Sunday, July 23, 2017
That there was precious little popular opposition to Nazi Germany’s anti-Semitic policies will forever be to the country’s shame.
Part of our shared history includes an arsenal of leftover images, sepia tones acting as visual proof to stories we’ve worked so diligently to keep alive.
Annie Jacobsen’s new book, “Operation Paperclip" details how Nazi scientists lived and worked in the US with the approval of top military officials.
In 1862, the Jewish Messenger published a soldier’s narrative of Passover seder celebrated by Union soldiers in Fayette, West Virginia.
Two wine presses that date back some 1,500 years were discovered in the southern Israeli city of Netivot.
Representatives of Russian Jews killed by Nazis 71 years ago have convinced officials to replace a memorial plaque some felt downplayed the massacre.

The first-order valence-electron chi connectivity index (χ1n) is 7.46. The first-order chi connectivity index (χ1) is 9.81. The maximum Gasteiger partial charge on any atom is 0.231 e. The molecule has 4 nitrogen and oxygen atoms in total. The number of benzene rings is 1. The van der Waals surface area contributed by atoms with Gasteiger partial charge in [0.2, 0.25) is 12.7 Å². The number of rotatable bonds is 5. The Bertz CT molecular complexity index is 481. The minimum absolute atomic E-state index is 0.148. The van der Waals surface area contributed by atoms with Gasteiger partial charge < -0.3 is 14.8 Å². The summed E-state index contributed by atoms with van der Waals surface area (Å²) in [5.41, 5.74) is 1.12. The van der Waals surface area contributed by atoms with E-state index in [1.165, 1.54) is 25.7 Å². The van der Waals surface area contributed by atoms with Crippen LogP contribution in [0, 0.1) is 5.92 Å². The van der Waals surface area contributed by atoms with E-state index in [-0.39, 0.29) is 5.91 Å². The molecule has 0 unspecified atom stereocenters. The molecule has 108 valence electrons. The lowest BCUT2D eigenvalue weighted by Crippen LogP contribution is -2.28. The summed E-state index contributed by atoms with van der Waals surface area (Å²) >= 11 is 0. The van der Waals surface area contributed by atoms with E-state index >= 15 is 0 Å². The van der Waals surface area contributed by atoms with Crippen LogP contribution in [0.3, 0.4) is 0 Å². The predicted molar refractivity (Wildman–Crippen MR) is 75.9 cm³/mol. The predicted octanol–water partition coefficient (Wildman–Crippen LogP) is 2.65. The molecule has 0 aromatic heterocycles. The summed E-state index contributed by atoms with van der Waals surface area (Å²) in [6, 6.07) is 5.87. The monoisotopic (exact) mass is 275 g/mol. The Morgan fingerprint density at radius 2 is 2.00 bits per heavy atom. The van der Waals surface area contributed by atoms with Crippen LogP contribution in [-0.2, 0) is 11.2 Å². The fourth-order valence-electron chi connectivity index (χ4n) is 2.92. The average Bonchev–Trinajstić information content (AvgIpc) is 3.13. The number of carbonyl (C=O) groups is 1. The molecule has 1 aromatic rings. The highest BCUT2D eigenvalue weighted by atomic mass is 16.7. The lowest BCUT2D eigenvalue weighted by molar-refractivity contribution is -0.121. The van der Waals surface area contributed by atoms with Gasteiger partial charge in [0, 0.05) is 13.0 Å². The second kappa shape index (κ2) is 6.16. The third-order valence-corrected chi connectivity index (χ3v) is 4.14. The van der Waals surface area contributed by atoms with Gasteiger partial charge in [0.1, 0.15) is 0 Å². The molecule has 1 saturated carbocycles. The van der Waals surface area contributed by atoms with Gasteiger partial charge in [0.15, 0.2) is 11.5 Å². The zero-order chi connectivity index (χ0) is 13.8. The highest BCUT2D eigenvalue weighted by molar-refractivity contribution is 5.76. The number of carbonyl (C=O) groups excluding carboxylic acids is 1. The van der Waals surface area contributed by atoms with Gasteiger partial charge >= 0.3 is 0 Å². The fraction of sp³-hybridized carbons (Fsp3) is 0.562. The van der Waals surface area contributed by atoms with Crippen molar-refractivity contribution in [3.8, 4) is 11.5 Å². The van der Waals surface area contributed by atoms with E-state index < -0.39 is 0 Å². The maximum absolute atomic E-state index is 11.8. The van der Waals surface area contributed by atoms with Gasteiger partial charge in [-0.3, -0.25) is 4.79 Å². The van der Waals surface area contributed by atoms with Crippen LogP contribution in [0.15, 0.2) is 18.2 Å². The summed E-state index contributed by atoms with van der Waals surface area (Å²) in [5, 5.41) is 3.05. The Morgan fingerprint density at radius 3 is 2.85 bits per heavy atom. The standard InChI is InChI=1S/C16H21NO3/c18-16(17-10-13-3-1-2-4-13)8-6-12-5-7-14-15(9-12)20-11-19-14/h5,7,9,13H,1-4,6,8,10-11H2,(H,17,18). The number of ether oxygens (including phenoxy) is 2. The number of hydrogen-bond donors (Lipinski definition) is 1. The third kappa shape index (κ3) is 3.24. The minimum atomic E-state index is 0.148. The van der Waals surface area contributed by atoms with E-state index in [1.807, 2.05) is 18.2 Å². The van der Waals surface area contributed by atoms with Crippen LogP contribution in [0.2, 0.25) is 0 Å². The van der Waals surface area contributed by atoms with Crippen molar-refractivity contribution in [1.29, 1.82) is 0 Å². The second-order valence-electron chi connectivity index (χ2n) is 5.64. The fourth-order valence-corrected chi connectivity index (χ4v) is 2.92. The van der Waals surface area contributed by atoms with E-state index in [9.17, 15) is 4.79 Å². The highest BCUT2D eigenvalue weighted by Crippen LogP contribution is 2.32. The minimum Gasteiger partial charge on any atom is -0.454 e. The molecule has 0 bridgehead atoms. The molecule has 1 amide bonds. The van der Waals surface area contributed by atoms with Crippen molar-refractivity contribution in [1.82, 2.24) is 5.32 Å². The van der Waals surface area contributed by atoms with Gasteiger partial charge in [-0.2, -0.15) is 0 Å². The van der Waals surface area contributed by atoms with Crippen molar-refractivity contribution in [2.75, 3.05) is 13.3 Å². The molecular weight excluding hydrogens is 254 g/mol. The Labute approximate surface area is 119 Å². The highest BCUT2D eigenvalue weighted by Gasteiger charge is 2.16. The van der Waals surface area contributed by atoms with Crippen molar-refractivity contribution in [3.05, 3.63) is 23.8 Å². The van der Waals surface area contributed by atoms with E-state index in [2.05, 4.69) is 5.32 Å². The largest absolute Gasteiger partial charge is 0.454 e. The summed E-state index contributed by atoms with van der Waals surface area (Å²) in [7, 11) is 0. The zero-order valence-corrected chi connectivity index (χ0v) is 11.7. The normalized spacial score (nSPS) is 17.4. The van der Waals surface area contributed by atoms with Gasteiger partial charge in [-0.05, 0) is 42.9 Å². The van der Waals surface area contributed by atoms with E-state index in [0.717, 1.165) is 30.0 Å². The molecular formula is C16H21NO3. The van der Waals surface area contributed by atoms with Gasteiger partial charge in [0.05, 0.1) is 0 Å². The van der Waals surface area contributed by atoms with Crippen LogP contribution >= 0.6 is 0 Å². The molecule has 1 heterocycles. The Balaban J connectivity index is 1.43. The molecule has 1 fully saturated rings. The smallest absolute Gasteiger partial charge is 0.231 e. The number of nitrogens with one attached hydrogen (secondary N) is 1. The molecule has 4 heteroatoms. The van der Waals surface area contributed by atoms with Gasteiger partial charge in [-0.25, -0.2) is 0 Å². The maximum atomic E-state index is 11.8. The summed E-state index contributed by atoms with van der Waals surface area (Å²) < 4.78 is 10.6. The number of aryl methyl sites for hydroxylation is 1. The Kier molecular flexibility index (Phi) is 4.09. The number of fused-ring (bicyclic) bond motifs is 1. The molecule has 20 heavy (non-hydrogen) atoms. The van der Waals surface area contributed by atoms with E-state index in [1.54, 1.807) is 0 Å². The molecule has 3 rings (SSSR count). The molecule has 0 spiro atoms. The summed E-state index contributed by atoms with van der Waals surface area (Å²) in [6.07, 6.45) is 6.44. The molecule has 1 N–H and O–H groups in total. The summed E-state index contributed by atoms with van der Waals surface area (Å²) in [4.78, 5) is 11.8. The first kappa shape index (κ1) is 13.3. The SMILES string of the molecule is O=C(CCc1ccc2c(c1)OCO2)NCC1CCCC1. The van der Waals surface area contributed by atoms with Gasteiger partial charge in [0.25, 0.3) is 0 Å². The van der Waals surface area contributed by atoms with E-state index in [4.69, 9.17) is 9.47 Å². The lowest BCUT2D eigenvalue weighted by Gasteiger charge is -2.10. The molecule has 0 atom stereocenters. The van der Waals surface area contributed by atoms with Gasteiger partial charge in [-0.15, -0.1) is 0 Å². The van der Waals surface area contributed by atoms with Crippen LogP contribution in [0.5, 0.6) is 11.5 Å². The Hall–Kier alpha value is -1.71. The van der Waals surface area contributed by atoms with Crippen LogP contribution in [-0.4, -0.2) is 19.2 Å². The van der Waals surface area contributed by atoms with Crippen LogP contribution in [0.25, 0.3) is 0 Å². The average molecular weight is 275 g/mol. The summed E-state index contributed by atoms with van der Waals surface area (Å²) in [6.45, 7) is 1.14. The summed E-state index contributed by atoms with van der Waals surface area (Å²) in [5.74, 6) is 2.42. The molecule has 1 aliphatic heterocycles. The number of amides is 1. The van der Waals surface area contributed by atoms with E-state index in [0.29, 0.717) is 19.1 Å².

As we celebrate Israeli independence this year, take a moment to look back at just how far Israel has come.
On January 18, a work crew at a construction site in Netanya discovered a British Mandate-era Mark 2 anti-tank land mine.
An aircraft used in 1947’s Operation Michaelberg, during which 100 Iraqi Jews were rescued, will soon be brought to Israel.
These standout analyses challenge traditional narratives about the war or highlight fresh aspects of its influence.

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